Corporate squealers, start your engines! Under new rules slated to go into effect later this year as part of the Dodd-Frank financial reform law, blowing the whistle on corruption at your firm can net you up to 30 percent of any monetary penalty over $1 million the SEC slaps on the organization.
There's just one thing -- the SEC doesn't have time for your paranoid delusions.
At least that's the opinion of Sherron Watkins, better known as the former Enron exec who helped bring the energy fraudster crashing down by exposing its dirty tricks in 2002.
"The perception is that you wouldn't be listened to" by the SEC, she said during a panel discussion about whistleblowers held by the New York State Society of Certified Public Accountants.Watkins also said she doesn't think the Dodd-Frank "bounty provisions" will do much to expose corporate corruption, reasonably pointing out that it's safer -- and more lucrative -- for most employees to, you know, shut up.
It's certainly true that the SEC has a dismal track record of running down whistleblower complaints. Fraud investigator Harry Markopolous handed the agency Bernie Madoff's head on a silver memo, only for the agency to ignore him for years before eventually fluffing the ensuing probe at every turn:
"If people don't think the SEC is going to be a reliable source, this is an ineffective provision," [Watkins] said.So who would Watkins approach today if she were an employee with corporate secrets to spill? WikiLeaks or similar organizations. Such sites "can do much damage" to companies, she said. That won't make, say, Bank of America (BAC) or Citigroup (C) feel any better, as the financial industry braces for a document dump this month that WikiLeaks founder Julian Assange says will "take down a bank or two."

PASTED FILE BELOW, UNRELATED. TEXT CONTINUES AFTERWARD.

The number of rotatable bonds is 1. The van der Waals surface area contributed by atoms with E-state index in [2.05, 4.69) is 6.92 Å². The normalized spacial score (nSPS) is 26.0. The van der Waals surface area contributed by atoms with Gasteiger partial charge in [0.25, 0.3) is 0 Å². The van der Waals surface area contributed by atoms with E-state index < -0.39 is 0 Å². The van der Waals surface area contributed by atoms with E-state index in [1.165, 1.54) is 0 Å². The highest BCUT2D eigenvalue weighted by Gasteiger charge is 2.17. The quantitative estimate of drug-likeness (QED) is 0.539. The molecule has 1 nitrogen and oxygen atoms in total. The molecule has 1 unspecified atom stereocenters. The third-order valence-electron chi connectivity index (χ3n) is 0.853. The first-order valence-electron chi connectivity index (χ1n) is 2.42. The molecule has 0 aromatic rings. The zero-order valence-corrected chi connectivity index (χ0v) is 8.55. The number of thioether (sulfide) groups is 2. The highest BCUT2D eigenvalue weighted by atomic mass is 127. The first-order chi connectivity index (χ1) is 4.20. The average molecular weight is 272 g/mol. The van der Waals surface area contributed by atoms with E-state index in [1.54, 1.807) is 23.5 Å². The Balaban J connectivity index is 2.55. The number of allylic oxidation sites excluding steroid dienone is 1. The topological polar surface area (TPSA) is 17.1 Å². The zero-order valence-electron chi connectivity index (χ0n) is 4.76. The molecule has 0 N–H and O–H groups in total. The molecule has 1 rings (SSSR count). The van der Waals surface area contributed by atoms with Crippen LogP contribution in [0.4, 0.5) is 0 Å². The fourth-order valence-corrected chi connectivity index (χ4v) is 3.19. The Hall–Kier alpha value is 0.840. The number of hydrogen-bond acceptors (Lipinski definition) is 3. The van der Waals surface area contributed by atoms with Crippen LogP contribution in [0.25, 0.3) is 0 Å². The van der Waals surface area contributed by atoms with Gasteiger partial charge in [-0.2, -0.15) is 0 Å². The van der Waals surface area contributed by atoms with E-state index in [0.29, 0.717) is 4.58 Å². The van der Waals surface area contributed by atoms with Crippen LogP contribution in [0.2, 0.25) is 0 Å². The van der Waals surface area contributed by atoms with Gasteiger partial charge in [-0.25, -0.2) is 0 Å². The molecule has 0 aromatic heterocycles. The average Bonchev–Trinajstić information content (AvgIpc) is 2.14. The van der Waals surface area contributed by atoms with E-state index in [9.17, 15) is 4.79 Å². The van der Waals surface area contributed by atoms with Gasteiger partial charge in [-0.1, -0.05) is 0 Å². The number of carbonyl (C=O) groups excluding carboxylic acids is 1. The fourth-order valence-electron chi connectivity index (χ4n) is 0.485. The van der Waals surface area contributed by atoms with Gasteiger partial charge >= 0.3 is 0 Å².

Of course, even if Watkins is right, that's no reason to strip the expanded whistleblower protections out of Dodd-Frank. That's what Republican lawmakers and business groups including the U.S. Chamber of Commerce are seeking as part of a broader campaign to de-fang the new law. It could happen. The SEC is still developing the rules to implement the whistleblower provisions, along with other parts of Dodd-Frank. There's no guarantee the corporate lobbying blitz won't succeed in blunting the regulations.
What does the corporate lobby want? For the SEC to change the provisions so that whistleblowers first have to bring their concerns to a company's management. In other words, do what former Fannie Fae (FNMA) exec Caroline Herron did in alerting her superiors in 2009 that its administration of HAMP, the government's anti-foreclosure program, was a shambles. The housing agency promptly fired her.
Similarly, Watkins initially took her questions about Enron's accounting legerdemain to then-CEO Ken Lay. We know how well that worked out.
Image from SherronWatkins.com
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